The verification process allows retailers to identify potential fraud cases far quicker and reduce the number of fraudulent transactions being made, saving them money on insurance and chargebacks at a time where every penny counts. And, longer-term too, the additional security provided by PIS can help businesses feel more confident about expanding without the threat of increasing their exposure to potential fraud.

Social commerce is growing. But retailers also need to remember that social media is where customers are most vocal. If they have a bad experience, retailers not only stand to lose them as customers, but potentially others in their network too.

Give them a great payment experience, however, and they will most likely talk about it with their peers within their social media networks – increasing customers for the retailer as a result.

 

Banking

BANKS OF THE FUTURE WILL BE ASSEMBLED, NOT BUILT: HOW BANKS CAN EXPAND AND INNOVATE BY RETHINKING THEIR PARTNERSHIPS

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Author: Kelly Switt, Senior Director, Financial Services Strategy, Ecosystem and Strategic Partnerships, Red Hat

 

The financial services business ecosystem has been radically reshaped in recent years and is arguably more dynamic and ripe for innovation than it has ever been. Banks that take bolder steps to build strategic partnerships have the potential to dramatically transform themselves and the industry. While open banking reforms have encouraged organizations to open up their architectures to each other, there is much potential still to be unlocked: beyond the minimum of meeting regulations by the deadline and exposing the APIs required for aggregation services, there is a vast untapped opportunity for creativity in joint business models. The kind of opportunity that has long since been grasped by web-scale companies and fintech startups.

 

Deutsche Bank, BBVA, and neobank bunq are examples of banks that have understood the value of creating open finance communities. However, the majority of financial organisations are yet to embrace deeper collaborations that truly take advantage of external parties’ ready-built solutions, which would save time and resources and enable inhouse teams to focus on differentiating their business where it really counts. So how can an organisation break free of legacy structures and attitudes to better integrate and engage with partners?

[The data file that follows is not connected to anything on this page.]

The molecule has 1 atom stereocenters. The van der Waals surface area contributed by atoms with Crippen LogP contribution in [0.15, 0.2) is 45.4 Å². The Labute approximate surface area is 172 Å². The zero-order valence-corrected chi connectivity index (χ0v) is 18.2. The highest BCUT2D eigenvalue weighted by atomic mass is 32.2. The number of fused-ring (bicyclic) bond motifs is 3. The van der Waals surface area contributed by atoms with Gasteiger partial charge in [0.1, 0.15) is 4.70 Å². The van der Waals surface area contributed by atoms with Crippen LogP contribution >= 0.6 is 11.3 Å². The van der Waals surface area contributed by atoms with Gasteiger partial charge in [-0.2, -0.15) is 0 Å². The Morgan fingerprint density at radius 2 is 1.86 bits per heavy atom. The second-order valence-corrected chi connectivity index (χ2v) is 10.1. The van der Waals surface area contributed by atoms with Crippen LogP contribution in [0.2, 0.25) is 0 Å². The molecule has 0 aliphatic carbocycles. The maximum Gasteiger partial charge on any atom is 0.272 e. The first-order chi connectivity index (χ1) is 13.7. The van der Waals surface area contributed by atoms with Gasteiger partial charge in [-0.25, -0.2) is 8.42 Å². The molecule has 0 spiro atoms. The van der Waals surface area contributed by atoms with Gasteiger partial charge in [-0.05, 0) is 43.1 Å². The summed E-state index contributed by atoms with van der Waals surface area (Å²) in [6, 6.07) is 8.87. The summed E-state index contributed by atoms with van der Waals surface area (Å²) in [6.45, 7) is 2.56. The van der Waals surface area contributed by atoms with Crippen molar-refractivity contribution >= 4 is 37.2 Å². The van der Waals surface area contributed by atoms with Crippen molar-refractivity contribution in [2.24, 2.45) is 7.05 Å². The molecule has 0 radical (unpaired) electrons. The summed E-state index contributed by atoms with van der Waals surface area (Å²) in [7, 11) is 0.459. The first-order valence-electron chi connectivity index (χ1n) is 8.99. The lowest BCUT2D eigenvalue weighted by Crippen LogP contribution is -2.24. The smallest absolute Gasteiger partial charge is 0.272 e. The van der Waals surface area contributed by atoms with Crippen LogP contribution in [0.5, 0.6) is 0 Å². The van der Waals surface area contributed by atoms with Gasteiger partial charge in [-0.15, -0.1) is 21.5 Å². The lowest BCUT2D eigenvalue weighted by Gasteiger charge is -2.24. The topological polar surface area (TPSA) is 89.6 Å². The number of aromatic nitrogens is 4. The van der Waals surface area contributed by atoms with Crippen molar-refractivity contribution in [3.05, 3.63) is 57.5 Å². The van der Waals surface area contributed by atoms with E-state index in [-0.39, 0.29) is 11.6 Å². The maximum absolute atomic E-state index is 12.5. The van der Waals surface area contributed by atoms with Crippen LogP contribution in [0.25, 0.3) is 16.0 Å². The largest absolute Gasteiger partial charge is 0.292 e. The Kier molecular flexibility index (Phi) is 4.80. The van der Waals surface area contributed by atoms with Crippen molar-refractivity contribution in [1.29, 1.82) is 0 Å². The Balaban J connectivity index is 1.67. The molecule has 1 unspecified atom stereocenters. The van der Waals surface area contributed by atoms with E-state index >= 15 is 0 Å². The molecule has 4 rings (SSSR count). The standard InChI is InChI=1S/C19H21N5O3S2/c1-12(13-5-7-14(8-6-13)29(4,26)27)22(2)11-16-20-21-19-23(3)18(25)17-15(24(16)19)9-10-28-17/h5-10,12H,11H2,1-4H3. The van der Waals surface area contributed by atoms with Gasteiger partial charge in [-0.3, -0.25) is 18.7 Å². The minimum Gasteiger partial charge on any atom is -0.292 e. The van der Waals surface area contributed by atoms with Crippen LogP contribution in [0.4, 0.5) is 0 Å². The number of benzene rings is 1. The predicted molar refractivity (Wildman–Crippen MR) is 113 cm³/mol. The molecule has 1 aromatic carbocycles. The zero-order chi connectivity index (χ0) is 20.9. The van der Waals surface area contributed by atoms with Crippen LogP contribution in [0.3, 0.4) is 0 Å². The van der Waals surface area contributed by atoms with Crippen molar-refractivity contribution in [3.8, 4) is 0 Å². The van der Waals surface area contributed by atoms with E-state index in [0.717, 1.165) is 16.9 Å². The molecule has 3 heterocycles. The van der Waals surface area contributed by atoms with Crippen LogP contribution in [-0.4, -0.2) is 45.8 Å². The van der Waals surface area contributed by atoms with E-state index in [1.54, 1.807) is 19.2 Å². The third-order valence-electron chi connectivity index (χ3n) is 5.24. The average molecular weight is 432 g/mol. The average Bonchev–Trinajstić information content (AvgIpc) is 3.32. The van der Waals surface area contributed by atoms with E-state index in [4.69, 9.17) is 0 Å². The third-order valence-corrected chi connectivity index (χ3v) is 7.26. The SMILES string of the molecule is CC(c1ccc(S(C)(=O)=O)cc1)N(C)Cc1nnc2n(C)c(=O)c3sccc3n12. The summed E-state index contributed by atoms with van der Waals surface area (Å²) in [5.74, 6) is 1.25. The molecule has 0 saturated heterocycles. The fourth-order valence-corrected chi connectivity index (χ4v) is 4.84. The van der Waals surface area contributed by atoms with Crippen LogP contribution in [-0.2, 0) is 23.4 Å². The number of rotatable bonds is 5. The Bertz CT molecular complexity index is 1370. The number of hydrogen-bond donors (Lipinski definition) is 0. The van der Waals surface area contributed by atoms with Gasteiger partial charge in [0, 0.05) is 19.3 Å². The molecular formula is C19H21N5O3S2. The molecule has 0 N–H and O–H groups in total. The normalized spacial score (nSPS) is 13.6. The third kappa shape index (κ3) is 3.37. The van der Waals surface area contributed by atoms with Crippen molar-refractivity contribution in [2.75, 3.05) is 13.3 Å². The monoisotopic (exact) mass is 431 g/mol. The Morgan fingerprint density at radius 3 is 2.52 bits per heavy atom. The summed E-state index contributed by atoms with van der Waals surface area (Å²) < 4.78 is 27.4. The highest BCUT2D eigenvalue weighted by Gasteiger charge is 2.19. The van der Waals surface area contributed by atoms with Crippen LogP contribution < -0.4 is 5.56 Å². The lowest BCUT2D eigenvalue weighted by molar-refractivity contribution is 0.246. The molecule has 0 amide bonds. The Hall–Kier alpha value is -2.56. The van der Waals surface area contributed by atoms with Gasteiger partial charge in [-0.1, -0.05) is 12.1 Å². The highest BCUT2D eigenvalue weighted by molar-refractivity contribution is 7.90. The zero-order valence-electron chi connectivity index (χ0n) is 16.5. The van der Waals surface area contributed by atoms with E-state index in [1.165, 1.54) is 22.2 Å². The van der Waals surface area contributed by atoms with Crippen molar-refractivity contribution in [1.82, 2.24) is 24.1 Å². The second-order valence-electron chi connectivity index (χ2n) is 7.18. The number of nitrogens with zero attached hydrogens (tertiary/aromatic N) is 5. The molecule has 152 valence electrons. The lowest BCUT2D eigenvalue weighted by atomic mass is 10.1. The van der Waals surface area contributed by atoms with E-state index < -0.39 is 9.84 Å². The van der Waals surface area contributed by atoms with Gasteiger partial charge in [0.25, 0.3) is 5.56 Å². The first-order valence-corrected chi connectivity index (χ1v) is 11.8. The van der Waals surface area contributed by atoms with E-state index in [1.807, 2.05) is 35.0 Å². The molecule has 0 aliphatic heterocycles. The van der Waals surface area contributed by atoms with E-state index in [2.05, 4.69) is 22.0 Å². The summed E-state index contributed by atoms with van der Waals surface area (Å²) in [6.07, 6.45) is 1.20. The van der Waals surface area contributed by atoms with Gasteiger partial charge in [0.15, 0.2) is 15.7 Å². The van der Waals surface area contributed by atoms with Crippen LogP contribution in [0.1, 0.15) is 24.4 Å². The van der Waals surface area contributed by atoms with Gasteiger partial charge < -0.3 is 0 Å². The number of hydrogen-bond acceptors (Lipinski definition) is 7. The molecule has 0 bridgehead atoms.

Step 1: Adopting a growth mindset

Establishing deeper strategic relationships with partners requires a mindset shift for much of the industry. Traditionally, banks have tended to see third parties as vendors, treating the relationship as a transactional exchange, in the context of legal agreements that set forth the provisions and conditions of the services to be provided. Instead, banks need to adopt a growth mindset that encourages organisations to look beyond their own four walls, and embraces participation in a wider community. By engaging with an ecosystem of partners and treating them as a valuable additional set of experts, banks can accelerate problem-solving and reach their business goals faster.

 

Step 2: Aligning internally as an organisation

Before bringing in a partner to tackle a business problem, an organisation needs to conduct an internal assessment. It’s important for all departments within an organisation (IT, sales, marketing, etc.) to contribute their perspective on unpacking why a problem exists across the organisation: what are compliance and risk issues? What are the technical challenges? In what ways is the business impacted? Once everyone is grounded on why the problem needs fixing, it is a much clearer path to identify both the business and technology capabilities needed to solve the problem – i.e. the tools as well as the people skills. If different departments aren’t set up to engage with each other, it’s time to dismantle barriers and build bridges to ensure everyone is included in this discovery phase.

 

Step 3: Be open with partners